The Atlantic and Pacific (Frisco) Railroad was built through town in 1872 and helped to stimulate early economic growth as a primary producer of livestock, poultry, and dairy products. Shortly after this early expansion, Marshfield was struck with the destructive forces of two tornadoes. The first occurred in May, 1878, with only minor damage to a select few businesses and a church. The second was far more destructive, completely leveling the town on the evening of April 18th, 1880, killing 99 people and causing a million dollars in damage. This event is still listed in the top ten natural disasters in the nation and was notarized by musician John Boone in his composition titled "Marshfield Cyclone." In spite of this, the town quickly rebuilt with support from neighboring towns, friends, and complete strangers. Marshfield also suffered losses from significant fires in 1920 and 1921. But, despite these tragedies, the town persevered and continued to grow.

One of the most famous residents from Marshfield was Astronomer Edwin P. Hubble who attended the public school system through the 3rd Grade. A replica of the famous Hubble Telescope - which continues to unlock the mysteries of the universe - sits on the courthouse lawn in his honor. Many other notable figures, including two Presidents, have visited Marshfield. Harry S. Truman visited in 1948 and George H.W. and first lady Barbara Bush visited on July 4th, 1991 to participate in the Independence Day Parade and celebrate while campaigning for the presidency.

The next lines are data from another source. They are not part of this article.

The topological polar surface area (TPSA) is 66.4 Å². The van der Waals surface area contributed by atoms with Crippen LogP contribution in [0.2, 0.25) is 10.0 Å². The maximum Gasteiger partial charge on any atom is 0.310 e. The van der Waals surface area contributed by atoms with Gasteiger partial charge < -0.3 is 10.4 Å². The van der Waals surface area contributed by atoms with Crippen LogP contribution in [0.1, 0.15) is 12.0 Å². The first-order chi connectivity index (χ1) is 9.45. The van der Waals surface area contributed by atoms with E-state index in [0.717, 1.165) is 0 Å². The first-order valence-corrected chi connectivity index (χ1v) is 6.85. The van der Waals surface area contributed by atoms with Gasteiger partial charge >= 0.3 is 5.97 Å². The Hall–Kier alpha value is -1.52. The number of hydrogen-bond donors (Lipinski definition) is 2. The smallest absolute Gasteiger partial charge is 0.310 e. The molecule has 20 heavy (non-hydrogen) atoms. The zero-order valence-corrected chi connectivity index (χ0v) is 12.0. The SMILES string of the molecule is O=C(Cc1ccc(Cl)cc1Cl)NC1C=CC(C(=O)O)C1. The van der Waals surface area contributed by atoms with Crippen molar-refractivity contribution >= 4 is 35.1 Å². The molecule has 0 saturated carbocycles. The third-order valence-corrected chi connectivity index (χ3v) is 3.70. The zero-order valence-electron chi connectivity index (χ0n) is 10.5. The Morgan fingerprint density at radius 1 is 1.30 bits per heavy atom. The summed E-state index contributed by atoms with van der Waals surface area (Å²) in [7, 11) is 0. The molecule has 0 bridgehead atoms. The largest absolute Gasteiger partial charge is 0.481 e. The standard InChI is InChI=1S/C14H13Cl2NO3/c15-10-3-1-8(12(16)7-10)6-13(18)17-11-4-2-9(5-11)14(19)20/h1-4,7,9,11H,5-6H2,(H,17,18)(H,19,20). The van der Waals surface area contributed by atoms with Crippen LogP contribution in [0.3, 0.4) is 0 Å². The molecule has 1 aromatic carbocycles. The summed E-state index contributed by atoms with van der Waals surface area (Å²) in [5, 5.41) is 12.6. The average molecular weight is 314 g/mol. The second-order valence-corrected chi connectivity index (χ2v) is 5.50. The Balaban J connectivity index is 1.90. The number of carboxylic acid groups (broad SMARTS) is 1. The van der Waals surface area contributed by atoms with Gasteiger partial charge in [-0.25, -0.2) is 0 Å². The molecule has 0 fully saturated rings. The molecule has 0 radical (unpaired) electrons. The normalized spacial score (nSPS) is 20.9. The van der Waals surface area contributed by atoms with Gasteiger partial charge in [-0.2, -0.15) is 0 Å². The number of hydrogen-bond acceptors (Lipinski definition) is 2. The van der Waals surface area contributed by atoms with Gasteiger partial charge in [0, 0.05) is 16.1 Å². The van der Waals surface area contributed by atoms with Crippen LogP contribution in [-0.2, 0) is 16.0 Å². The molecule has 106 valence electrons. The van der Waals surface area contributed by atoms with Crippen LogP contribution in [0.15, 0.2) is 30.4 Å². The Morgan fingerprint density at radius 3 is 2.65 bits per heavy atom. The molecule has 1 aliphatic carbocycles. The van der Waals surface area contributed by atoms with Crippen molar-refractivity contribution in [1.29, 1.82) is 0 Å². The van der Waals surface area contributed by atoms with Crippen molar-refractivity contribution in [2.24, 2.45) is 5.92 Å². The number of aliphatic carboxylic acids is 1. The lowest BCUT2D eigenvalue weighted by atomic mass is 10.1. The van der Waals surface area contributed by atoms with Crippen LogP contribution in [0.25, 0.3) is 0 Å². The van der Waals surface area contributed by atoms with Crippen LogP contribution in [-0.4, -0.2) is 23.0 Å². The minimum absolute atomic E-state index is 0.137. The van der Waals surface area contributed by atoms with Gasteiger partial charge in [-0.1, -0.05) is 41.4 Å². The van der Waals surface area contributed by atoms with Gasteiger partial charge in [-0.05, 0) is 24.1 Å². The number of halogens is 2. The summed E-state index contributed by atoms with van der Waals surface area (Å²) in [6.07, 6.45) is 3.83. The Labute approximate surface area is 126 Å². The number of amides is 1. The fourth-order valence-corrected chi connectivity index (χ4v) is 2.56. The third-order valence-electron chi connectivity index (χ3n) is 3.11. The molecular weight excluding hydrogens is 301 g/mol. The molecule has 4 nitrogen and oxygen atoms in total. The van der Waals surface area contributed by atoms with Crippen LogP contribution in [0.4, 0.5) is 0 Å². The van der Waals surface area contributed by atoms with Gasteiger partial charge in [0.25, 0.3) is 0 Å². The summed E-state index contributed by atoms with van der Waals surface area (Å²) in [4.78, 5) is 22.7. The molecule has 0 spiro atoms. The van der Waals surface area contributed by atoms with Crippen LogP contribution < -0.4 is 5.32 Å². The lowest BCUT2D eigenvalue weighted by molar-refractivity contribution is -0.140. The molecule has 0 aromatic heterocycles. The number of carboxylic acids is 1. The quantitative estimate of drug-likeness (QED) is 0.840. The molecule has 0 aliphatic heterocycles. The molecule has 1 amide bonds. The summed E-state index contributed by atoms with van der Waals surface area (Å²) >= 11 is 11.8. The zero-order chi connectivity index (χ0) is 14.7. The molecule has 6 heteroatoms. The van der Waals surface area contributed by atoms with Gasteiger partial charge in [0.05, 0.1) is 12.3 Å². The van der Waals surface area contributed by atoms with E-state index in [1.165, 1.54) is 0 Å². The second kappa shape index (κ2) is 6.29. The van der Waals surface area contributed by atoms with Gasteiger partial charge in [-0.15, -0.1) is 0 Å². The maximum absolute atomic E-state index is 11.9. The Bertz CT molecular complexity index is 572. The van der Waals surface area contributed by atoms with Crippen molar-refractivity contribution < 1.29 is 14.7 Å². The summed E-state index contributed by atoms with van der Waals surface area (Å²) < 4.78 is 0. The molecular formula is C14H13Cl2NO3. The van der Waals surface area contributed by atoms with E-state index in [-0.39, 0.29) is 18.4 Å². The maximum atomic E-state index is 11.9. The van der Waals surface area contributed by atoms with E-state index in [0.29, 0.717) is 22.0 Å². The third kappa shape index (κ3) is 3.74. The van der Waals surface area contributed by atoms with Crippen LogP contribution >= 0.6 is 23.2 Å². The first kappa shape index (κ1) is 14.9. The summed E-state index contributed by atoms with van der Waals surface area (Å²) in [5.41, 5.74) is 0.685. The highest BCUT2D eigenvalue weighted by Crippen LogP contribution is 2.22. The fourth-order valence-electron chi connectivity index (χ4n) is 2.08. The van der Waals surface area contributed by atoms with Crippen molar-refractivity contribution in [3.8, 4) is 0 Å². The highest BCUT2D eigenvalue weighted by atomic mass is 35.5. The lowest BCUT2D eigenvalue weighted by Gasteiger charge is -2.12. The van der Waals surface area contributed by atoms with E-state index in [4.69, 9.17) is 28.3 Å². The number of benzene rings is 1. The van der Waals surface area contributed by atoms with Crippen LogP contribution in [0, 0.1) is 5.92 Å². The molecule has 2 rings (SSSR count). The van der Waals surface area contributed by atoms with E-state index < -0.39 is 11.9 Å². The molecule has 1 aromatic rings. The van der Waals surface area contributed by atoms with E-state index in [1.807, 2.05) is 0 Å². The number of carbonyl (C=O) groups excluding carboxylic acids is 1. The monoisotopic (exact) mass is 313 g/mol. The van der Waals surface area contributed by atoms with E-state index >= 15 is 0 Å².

This Independence Day celebration began in 1879 and remains the oldest, continuous west of the Mississippi River. The earliest celebrations were composed largely of local families traveling by foot, horseback, and wagons to a large grove just north of town to enjoy the day with friends and neighbors. People would gather together early to clear the underbrush, preparing and smoothing the grounds for lemonade, soda pop, popcorn, crackerjacks, and candy stands. Wood was also cut and hauled to a huge pit where beef, pork, and chicken were roasted for the celebration. Although many years have passed, family, friends, and neighbors still travel to Marshfield to enjoy this Independence Day celebration, eat a corn dog or a sandwich from one of the many food vendors, and have an ice cold lemonade or soda pop similar to those early celebrations.